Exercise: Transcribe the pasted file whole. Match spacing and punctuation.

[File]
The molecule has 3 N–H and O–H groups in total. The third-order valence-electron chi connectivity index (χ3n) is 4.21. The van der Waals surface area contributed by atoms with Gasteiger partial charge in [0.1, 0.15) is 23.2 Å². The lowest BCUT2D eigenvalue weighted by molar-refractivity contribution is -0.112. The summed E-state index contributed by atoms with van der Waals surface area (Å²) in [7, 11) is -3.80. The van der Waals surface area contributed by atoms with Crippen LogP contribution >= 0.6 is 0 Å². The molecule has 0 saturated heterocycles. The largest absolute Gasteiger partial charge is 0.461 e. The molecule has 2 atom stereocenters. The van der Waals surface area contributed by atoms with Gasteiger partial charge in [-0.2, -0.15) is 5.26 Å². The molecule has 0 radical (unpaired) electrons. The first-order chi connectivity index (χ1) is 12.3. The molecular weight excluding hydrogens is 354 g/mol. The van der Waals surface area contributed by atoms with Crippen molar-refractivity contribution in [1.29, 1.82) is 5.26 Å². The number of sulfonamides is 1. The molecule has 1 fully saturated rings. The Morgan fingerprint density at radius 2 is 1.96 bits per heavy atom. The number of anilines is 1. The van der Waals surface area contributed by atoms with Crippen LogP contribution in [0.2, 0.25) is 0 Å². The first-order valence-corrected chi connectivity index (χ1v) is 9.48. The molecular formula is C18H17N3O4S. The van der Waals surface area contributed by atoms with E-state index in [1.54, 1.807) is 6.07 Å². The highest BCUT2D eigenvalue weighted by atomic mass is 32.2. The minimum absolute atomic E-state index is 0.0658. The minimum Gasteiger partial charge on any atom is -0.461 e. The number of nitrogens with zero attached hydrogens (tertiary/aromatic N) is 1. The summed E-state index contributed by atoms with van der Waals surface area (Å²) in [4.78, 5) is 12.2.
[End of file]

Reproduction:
The molecule has 3 N–H and O–H groups in total. The third-order valence-electron chi connectivity index (χ3n) is 4.21. The van der Waals surface area contributed by atoms with Gasteiger partial charge in [0.1, 0.15) is 23.2 Å². The lowest BCUT2D eigenvalue weighted by molar-refractivity contribution is -0.112. The summed E-state index contributed by atoms with van der Waals surface area (Å²) in [7, 11) is -3.80. The van der Waals surface area contributed by atoms with Crippen LogP contribution >= 0.6 is 0 Å². The molecule has 0 saturated heterocycles. The largest absolute Gasteiger partial charge is 0.461 e. The molecule has 2 atom stereocenters. The van der Waals surface area contributed by atoms with Gasteiger partial charge in [-0.2, -0.15) is 5.26 Å². The molecule has 0 radical (unpaired) electrons. The first-order chi connectivity index (χ1) is 12.3. The molecular weight excluding hydrogens is 354 g/mol. The van der Waals surface area contributed by atoms with Crippen molar-refractivity contribution in [1.29, 1.82) is 5.26 Å². The number of sulfonamides is 1. The molecule has 1 fully saturated rings. The Morgan fingerprint density at radius 2 is 1.96 bits per heavy atom. The number of anilines is 1. The van der Waals surface area contributed by atoms with Crippen LogP contribution in [0.2, 0.25) is 0 Å². The first-order valence-corrected chi connectivity index (χ1v) is 9.48. The molecular formula is C18H17N3O4S. The van der Waals surface area contributed by atoms with E-state index in [1.54, 1.807) is 6.07 Å². The highest BCUT2D eigenvalue weighted by atomic mass is 32.2. The minimum absolute atomic E-state index is 0.0658. The minimum Gasteiger partial charge on any atom is -0.461 e. The number of nitrogens with zero attached hydrogens (tertiary/aromatic N) is 1. The summed E-state index contributed by atoms with van der Waals surface area (Å²) in [4.78, 5) is 12.2.